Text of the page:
BERLIN - The waiting, as noted philosopher Thomas Earl Petty once said, is the hardest part. Just as some of Terrence Malick's languorously produced films premiered as near-mirages, to the point that the mere fact of their existence had to be absorbed before the critical conversation could begin in earnest, it's difficult to consider Wong Kar-wai's "The Grandmaster" without its extensively delayed arrival having some effect on one's gut response.
In the moment, heated anticipation can turn a merely good film into a masterpiece, a mere misfire into a disaster. "The Grandmaster," a predictably picturesque but surprisingly unconfident foray into would-be lusty commercial movie-making for the singular arthouse stylist of "Chungking Express" and "In the Mood for Love," goes to neither of these extremes, but its missteps are doubly dismaying for the knowledge that Wong deliberated over them so long.
A review of tonight's "Parks and Recreation" coming up just as soon as I stand trial for counterfeiting Euros...
As the Feb. 10 55th annual Grammy Awards edge closer, we’re analyzing a category a day. Today, we look at Best Dance Recording.
Best Dance Recording nominees:
“Let’s Go,” Calvin Harris featuring Ne-Yo
“Don’t Your Worry Child,” Swedish House Mafia featuring John Martin
“I Can’t Live Without You,” Al Walser
WHO’S MISSING: Anything by David Guetta. The dance screening committee may now consider him too pop for inclusion in this category, which is pretty hard core, despite some of the songs having expanded beyond their initial dance home.
THE PLAYERS: You can be forgiven if you saw Al Walser’s name and went, “Huh?” Like last year when an unknown named Linda Chorney was nominated in the Americana category, Walser, an EDM producer from Liechtenstein, simply knew how to game the system by lobbying Grammy voters through Grammy’s in-house social network, Grammy365. Otherwise, this is a very solid slate.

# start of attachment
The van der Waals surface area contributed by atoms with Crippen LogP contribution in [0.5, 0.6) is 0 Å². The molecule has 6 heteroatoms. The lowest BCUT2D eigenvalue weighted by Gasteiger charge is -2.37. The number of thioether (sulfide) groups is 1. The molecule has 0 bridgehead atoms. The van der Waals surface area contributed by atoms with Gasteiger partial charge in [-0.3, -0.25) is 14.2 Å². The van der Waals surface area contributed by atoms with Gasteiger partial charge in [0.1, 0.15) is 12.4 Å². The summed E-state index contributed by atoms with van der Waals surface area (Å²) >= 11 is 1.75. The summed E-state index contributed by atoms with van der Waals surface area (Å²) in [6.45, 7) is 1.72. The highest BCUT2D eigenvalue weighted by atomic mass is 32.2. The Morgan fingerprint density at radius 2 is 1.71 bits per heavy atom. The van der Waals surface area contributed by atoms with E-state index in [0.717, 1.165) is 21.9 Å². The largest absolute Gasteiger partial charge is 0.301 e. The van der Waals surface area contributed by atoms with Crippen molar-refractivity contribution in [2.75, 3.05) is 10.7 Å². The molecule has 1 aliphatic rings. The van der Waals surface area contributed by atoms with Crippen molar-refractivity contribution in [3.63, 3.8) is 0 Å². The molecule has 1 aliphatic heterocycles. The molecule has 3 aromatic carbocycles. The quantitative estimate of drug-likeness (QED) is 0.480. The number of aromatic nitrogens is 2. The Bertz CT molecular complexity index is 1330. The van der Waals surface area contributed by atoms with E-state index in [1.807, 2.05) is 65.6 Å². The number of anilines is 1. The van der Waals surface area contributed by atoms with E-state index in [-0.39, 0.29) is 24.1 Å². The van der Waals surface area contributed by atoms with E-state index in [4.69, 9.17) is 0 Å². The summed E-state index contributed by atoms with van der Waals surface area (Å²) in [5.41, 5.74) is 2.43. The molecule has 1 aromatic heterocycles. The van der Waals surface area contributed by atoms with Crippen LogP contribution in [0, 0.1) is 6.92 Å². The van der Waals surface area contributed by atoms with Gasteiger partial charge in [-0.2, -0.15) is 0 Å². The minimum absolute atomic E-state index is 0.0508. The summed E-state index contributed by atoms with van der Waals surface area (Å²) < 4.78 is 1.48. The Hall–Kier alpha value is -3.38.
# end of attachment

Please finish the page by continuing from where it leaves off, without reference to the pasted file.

THE ODDS: Swedish House Mafia has been at this longer than Avicii, Calvin Harris and Skrillex, but that may not count for anything in an industry that wants to reward the new innovators. Plus, “Don’t You Worry Child” probably became a pop hit a little too late in the voting process to affect dance dilettantes voting in this category. “Levels” was massive for Avicii from colleges to clubs to radio, but Skrillex seemed omnipresent this year and was the face of dubstep.
THE WINNER: “Bangarang,” Skrillex
Surprising no one, Jack White says that he's already knees deep into making a new solo album, the follow-up to 2012's "Blunderbuss."
Talking to BBC 6 Music, the Third Man Records founder and current Grammy nominee said “I’m writing a lot of songs for another record… I have over 20 tracks I’m working on right now.”
America will be hearing a bit more from White this coming weekend, as he hits the stage for the 2013 Grammy Awards in support of his three nods at this year's ceremony, including Album of the Year.
White also revealed in his interview this week that 25,000 blues tracks originally released on Document Records are going to be remastered and reissued on Third Man Records. That's a lot of tracks, maybe even more than he's produced in the last two years. BAH-ZING.